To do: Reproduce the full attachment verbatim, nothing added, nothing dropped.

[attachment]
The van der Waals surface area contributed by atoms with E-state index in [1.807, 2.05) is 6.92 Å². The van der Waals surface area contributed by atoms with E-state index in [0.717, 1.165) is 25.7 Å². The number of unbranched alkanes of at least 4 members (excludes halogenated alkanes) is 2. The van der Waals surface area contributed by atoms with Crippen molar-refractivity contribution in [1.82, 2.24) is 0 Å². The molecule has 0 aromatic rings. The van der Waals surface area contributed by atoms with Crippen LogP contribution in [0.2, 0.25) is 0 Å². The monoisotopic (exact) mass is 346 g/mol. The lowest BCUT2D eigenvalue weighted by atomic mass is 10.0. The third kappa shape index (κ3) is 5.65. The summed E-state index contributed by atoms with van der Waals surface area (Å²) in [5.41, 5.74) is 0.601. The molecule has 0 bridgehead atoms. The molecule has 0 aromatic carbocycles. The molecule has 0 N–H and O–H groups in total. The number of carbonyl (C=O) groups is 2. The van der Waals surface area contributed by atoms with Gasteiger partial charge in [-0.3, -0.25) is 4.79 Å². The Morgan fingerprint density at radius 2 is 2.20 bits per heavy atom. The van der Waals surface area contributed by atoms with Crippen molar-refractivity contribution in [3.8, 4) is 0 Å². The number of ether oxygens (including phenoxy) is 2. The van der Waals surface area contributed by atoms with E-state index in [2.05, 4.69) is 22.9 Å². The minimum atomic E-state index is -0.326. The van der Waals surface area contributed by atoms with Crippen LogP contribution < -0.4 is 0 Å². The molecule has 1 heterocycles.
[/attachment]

The van der Waals surface area contributed by atoms with E-state index in [1.807, 2.05) is 6.92 Å². The van der Waals surface area contributed by atoms with E-state index in [0.717, 1.165) is 25.7 Å². The number of unbranched alkanes of at least 4 members (excludes halogenated alkanes) is 2. The van der Waals surface area contributed by atoms with Crippen molar-refractivity contribution in [1.82, 2.24) is 0 Å². The molecule has 0 aromatic rings. The van der Waals surface area contributed by atoms with Crippen LogP contribution in [0.2, 0.25) is 0 Å². The monoisotopic (exact) mass is 346 g/mol. The lowest BCUT2D eigenvalue weighted by atomic mass is 10.0. The third kappa shape index (κ3) is 5.65. The summed E-state index contributed by atoms with van der Waals surface area (Å²) in [5.41, 5.74) is 0.601. The molecule has 0 bridgehead atoms. The molecule has 0 aromatic carbocycles. The molecule has 0 N–H and O–H groups in total. The number of carbonyl (C=O) groups is 2. The van der Waals surface area contributed by atoms with Gasteiger partial charge in [-0.3, -0.25) is 4.79 Å². The Morgan fingerprint density at radius 2 is 2.20 bits per heavy atom. The van der Waals surface area contributed by atoms with Crippen molar-refractivity contribution in [3.8, 4) is 0 Å². The number of ether oxygens (including phenoxy) is 2. The van der Waals surface area contributed by atoms with E-state index in [2.05, 4.69) is 22.9 Å². The minimum atomic E-state index is -0.326. The van der Waals surface area contributed by atoms with Crippen LogP contribution < -0.4 is 0 Å². The molecule has 1 heterocycles.